Written by Joanna Hughes

Urban research universities have profound commercial outcomes compared to their suburban and rural counterparts, according to a new report from the Brookings Institute, Hidden in plain sight: The oversized impact of downtown universities.

Catalysts in the Innovation Economy

While economists have long suggested that downtown universities should have commercial advantages due to their access to “factor markets,” Brookings’ findings offer the first concrete proof backing them up.

Asserts researcher and fellow Scott Andes, “Downtown universities are emerging as competitive differentiators.” Specifically, they produce 80 percent more licensing deals; disclose 123 percent more inventions; receive 222 percent more income from licensing agreements; and create 71 percent more startups than comparable schools in rural, suburban and small-town settings.

Benefits to Communities, Universities and Students

In addition to the economic advantages they create for themselves and for their surrounding communities, downtown universities also find students coming out ahead.

For starters, the paper reports that downtown universities invest more per student annually on research and development ($22,044 versus $12,633). And while full-time students at downtown schools make up just a quarter of enrollments at all of the country’s research universities, they account for 37 percent of all startups and patents, 43 percent of all invention disclosures, and 52 percent of all licensing income.”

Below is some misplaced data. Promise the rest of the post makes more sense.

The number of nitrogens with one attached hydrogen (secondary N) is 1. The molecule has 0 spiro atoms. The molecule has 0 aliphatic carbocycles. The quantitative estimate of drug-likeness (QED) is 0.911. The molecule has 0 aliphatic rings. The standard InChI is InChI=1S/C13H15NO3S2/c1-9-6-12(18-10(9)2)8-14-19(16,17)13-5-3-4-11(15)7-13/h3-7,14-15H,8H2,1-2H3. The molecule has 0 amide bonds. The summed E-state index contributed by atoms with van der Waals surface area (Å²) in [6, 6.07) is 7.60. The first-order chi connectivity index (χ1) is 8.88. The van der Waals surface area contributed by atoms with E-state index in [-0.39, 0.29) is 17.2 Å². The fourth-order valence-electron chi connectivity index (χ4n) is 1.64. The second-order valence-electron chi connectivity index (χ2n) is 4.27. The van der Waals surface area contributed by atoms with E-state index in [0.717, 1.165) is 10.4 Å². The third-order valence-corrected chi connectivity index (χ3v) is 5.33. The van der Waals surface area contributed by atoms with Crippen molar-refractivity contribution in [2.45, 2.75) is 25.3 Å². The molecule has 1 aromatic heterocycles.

The report also yields key takeaways for both urban and non-urban universities aiming to strategically position themselves for optimized outcomes in the future.

Concludes Hidden in plain sight, “Going forward, universities located in cities should follow what leading research institutions around the country are already doing and position themselves as central nodes of innovation and stewards of their urban economies. Universities located in college towns, the suburbs, and rural areas should find opportunities to take advantage of nearby firms and entrepreneurs by connecting, physically and programmatically, with neighboring cities.”

Learn more about studying urban development

 

Joanna worked in higher education administration for many years at a leading research institution before becoming a full-time freelance writer. She lives in the beautiful White Mountains region of New Hampshire with her family.
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